Marriage plebiscite predicted for February 2017


Gay and Lesbian Australians have been left waiting at the alter as the government’s promise of a marriage plebiscite before the end of the year appear to have evaporated.

Australians look likely to go to the polls again in February 2017 to address the long running marriage equality debate. The timing of the plebiscite will see Western Australians heading to the polls twice within a few weeks given the state election is scheduled for late March.

Prime Minister Malcolm Turnbull had promised that the plebiscite would be held before the end of 2017 but that goal appears to be impossible achieve, and a national opinion poll early in the new year seems more likely.

News Ltd papers are reporting that the proposed date for the plebiscite will be in February and suggests voters will be asked the question, “‘Do you approve of a law to permit people of the same sex to marry?”

The Daily Telegraph has also reported that several alternative ways of wording the question for the plebiscite were rejected after they tested poorly with focus groups. The newspaper claims that the focus groups were funded by activist organisations.

It is suggested that the vote will be compulsory and fines will apply to those who fail to vote.

The issue of public funding for the campaigns to persuade voters remains undecided. The Australian Christian Lobby has suggested $15 million would be required, while activists on the opposing side of the debate have said that no public funding is required.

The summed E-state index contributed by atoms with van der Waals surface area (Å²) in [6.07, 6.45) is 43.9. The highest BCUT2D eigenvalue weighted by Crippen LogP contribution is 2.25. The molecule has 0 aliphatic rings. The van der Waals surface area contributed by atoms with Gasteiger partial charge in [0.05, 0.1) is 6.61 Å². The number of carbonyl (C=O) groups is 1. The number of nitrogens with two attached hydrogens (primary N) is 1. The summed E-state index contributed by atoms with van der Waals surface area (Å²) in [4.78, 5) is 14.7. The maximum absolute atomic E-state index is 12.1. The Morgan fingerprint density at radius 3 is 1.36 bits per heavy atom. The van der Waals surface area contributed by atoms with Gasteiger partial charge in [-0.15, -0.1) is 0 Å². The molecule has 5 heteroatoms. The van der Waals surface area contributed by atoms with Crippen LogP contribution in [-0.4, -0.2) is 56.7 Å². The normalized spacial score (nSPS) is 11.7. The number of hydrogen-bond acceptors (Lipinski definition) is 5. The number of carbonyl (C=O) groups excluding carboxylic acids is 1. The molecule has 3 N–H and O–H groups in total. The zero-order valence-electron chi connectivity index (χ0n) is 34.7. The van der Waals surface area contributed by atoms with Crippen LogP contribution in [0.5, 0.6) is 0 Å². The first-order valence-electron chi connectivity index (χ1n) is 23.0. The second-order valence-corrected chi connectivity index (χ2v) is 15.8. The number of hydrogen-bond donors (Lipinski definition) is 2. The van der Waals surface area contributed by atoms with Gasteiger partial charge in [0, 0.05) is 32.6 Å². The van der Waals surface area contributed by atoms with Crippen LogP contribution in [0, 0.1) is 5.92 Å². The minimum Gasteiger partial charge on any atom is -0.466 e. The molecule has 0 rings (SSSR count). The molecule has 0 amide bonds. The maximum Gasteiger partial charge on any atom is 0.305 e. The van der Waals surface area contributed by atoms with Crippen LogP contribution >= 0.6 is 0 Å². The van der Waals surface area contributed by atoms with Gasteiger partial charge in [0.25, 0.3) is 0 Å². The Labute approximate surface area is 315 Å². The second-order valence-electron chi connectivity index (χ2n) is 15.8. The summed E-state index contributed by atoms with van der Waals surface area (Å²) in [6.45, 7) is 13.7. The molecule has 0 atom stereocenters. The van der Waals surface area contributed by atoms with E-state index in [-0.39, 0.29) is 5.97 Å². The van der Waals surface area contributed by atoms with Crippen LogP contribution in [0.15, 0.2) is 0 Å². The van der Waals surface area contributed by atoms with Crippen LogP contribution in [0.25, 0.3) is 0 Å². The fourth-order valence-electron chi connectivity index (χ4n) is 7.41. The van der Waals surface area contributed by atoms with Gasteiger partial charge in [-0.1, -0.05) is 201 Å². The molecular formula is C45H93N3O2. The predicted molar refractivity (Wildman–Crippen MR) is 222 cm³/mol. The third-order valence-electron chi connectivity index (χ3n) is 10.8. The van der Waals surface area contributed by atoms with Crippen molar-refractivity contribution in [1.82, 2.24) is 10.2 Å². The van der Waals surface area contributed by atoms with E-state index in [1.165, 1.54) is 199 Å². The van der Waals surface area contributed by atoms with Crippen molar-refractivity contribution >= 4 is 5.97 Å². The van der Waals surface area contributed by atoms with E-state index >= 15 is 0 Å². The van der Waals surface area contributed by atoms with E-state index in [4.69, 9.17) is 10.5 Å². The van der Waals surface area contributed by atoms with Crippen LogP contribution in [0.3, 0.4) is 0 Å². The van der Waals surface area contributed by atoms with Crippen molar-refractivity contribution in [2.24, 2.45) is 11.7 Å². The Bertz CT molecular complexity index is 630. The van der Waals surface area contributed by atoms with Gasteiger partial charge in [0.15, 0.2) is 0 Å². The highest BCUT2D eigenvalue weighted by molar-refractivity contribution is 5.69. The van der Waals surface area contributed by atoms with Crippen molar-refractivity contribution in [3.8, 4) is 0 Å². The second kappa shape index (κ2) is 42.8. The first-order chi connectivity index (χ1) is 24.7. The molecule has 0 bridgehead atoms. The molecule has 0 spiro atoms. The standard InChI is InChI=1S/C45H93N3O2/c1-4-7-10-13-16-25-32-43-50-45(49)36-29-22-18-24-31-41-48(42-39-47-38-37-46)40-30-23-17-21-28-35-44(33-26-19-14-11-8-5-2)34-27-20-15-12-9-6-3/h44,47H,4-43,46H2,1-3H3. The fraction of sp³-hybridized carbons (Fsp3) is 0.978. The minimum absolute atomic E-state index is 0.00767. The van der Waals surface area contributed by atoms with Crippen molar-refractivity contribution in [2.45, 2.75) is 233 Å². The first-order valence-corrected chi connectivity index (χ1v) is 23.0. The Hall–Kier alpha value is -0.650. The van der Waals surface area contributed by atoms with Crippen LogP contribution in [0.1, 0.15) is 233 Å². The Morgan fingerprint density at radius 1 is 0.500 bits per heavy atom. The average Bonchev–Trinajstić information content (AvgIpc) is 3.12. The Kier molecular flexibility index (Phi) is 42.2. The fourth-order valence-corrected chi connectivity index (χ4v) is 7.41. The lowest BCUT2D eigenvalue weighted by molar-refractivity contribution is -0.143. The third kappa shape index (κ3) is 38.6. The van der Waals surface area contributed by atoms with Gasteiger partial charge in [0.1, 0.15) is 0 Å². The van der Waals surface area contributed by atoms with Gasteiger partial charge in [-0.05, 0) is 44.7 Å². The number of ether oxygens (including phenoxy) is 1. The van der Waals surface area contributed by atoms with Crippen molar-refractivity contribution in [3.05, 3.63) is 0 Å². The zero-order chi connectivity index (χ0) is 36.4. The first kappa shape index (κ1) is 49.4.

Senior government ministers are understood to be opposed to the request for campaign funding given the existing $160 million that the plebiscite will cost.

Last week marked the 12th anniversary of the Marriage Act being amended by the Howard government to specifically stop same sex couples being able to wed. The 2004 amendment was passed with the support of the Labor Party, who opposed marriage equality at the time.

The plan to hold the plebiscite is not ‘in the bag’ though. There have been suggestions that Labor leader Bill Shorten will advocate for a private members bill to be considered by parliament and hopes that enough Liberal MPs will voice support for the issue to be decided by parliament.

To proceed the legislation for the plebiscite will need to be passed by parliament, an act that will need to support of the Labor party to succeed.

OIP Staff



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